The quarantine with a significant list of restrictions for citizens and business was introduced by the Cabinet of Ministers of Ukraine by the Resolution No. 211 as of March 11, 2020 “On Preventing the Spread of COVID-19 Acute Respiratory Disease Caused by the SARS-CoV-2 Coronavirus in Ukraine” (as amended). For more information regarding the nature of restrictions, please find our newsletters.
The issue whether enough or, per contra, too many restrictions have been introduced to prevent the spread of coronavirus disease in Ukraine, should be settled by experts on spread of infectious diseases. However, let us, the lawyers, enlarge upon the analysis of the legality of the introduced measures, as well as the responsibility for these measures.
The legality of introducing the quarantine restrictions in Ukraine raises many questions, which were elaborated in our newsletter.
It should be noted that similar questions regarding quarantine restrictions arise also in other countries. For example, in the Czech Republic (which was already mentioned in the newsletter ) and Romania. Thus, in Romania the Decree of the President introducing a state of emergency and restrictive measures was declared unconstitutional since the President exceeded the scope of authorities provided to him by law while delivering such a decision.
In Ukraine the main issue as regards the introduced quarantine measures is the actual limitation of rights and freedoms granted by the Constitution of Ukraine (the right to freedom of movement, the right to freedom of peaceful assembly, the right to own, use and dispose one’s property, the right to engage in entrepreneurial activity and the right to work), which was introduced by the Cabinet of Ministers of Ukraine in violation of the provisions of Article 64 of the Constitution of Ukraine in the absence of a martial law or state of emergency.
This means that restrictions were introduced not on the grounds, within the powers, and under the procedure determined by the Constitution and the laws of Ukraine, and consequently, violated the requirements of part 2 of Article 19 of the Constitution of Ukraine.
Provisions of part 2 of Article 19 of the Constitution of Ukraine regarding the requirements of compliance of public authorities and their officials with the law and the Constitution of Ukraine are not declarative, as it often seems at the first glance. Unlawful decisions, actions, or inactivity of public authorities and their officials are considered to be a ground for bringing to responsibility.
Quite often the civil law aspect of liability is mentioned in the context of responsibility for unlawful decisions, actions, or inactivity of public authorities and their officials.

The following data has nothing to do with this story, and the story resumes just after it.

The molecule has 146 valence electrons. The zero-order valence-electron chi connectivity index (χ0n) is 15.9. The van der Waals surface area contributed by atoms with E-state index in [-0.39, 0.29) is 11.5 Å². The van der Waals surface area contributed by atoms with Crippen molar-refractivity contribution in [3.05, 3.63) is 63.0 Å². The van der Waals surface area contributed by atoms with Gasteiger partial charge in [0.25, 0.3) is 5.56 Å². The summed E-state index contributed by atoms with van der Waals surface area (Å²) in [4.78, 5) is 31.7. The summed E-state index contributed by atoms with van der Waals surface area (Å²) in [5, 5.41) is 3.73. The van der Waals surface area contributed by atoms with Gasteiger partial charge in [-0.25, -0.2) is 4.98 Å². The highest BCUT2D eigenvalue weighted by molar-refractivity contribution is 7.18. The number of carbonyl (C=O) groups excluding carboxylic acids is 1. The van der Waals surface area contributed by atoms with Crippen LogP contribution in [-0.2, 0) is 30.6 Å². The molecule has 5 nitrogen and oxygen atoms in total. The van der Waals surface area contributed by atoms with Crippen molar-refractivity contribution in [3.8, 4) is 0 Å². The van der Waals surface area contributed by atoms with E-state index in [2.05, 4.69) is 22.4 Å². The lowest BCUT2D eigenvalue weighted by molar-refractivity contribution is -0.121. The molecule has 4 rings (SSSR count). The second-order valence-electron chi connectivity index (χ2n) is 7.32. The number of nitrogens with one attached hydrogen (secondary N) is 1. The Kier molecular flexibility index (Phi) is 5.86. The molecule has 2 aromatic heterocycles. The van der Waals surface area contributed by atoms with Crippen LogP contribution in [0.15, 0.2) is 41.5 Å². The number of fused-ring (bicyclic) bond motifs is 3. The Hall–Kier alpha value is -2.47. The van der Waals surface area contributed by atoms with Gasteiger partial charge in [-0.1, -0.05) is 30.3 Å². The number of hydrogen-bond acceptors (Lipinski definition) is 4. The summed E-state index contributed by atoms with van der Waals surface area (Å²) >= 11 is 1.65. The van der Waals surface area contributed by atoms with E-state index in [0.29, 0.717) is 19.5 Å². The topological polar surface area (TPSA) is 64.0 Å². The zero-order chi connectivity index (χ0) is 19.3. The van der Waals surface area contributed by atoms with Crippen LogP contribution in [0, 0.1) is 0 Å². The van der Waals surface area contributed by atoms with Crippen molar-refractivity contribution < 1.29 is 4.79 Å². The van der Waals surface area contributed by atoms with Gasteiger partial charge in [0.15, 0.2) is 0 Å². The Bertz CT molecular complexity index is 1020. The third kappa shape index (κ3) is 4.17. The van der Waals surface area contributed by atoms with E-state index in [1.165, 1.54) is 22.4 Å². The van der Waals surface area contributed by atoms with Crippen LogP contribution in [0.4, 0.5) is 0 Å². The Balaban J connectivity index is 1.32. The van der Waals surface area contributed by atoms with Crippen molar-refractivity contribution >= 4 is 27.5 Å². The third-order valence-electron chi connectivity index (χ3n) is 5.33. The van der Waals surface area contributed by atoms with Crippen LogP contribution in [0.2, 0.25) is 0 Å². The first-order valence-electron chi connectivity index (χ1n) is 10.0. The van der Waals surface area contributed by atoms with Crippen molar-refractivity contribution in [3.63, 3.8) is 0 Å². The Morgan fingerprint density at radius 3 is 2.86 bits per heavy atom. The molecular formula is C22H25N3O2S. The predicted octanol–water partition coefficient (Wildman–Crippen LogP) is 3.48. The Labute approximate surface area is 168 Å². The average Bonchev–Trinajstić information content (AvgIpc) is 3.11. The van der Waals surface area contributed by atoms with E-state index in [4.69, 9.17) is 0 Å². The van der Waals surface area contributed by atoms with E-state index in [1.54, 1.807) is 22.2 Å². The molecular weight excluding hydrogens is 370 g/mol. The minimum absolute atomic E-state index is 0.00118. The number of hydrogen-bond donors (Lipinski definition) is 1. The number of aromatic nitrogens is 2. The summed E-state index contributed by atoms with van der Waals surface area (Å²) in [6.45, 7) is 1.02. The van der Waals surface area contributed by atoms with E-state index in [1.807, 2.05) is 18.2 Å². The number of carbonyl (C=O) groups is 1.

According to Article 56 of the Constitution of Ukraine: “Everyone shall have the right to compensation, at the expense of the State or local government bodies, of the material and moral damage caused by unlawful decisions, actions, or inactivity of public authorities, local government bodies, their officials and officers while exercising their powers”.
The current situation with consequences for citizens and business resulted from the illegal introduction of quarantine restrictions, obviously, may be considered either in the angle of general provisions on compensation of the damage caused by the public authority and its officials (Article 56 of the Constitution of Ukraine and Articles 1173-1174 of the Civil Code of Ukraine), or special provisions on compensation of the damage due to the adoption of an unlawful regulatory legal act (Article 1175 of the Civil Code of Ukraine). The relevant situation may also be considered as a violation of international guarantees, as we have already mentioned in our newsletter .
However, following the letter of the law in the cases under consideration, civil liability provides for compensation at the expense of the state, i.e., actually, from an economic point of view, such a compensation comes from the pocket of each taxpayer.
Accordingly, since the material aspect of the liability of the official, who adopted the illegal decision, is actually becomes the burden of the taxpayers, the function of responsibility in the viewpoint of ensuring the restrain of the official from adopting illegal decisions is not performed with time.
At the same time, it would be quite interesting to think over this situation as regards the illegally introduced quarantine restrictions from the viewpoint of the criminal law aspect of personal liability of officials who adopted the relevant decision.
When it comes to taxes subject to be paid by the business, quite often there are references to Article 212 of the Criminal Code of Ukraine on tax evasion. It goes without saying that ensuring the proper and full payment of taxes by the taxpayer is important, since the tax evasion causes damage on society and the state.
However, here the other side of the “chain” should be mentioned: taxes are the state budget revenues and the ensuring of such incomings is entrusted to public authorities and their officials for the proper functioning of the state and society. Accordingly, due to improper ensuring of such budget revenues by the state, the same damage is inflicted on society. Hence, obviously, the reduction of the state budget revenues should also be a ground for bringing to criminal liability.
Under the criminal law, actions that may be a ground for bringing to criminal liability are defined in Article 211 of the Criminal Code of Ukraine:
“When the official issues a regulatory legal acts, which decrease budget revenues or increase budget expenses contrary to the law, given that budget funds in large amounts were the matter of such actions”.
“The same actions, the matter of which were budget funds in especially large amounts, or recidivated”.
So whether the adoption of the Resolution of the Cabinet of Ministers of Ukraine No. 211 as of March 11, 2020 (as amended), introducing prohibitions or significant restrictions of activity of numerous business entities in many areas, may be potentially considered as issuance of the regulatory legal act, which decreases budget revenues?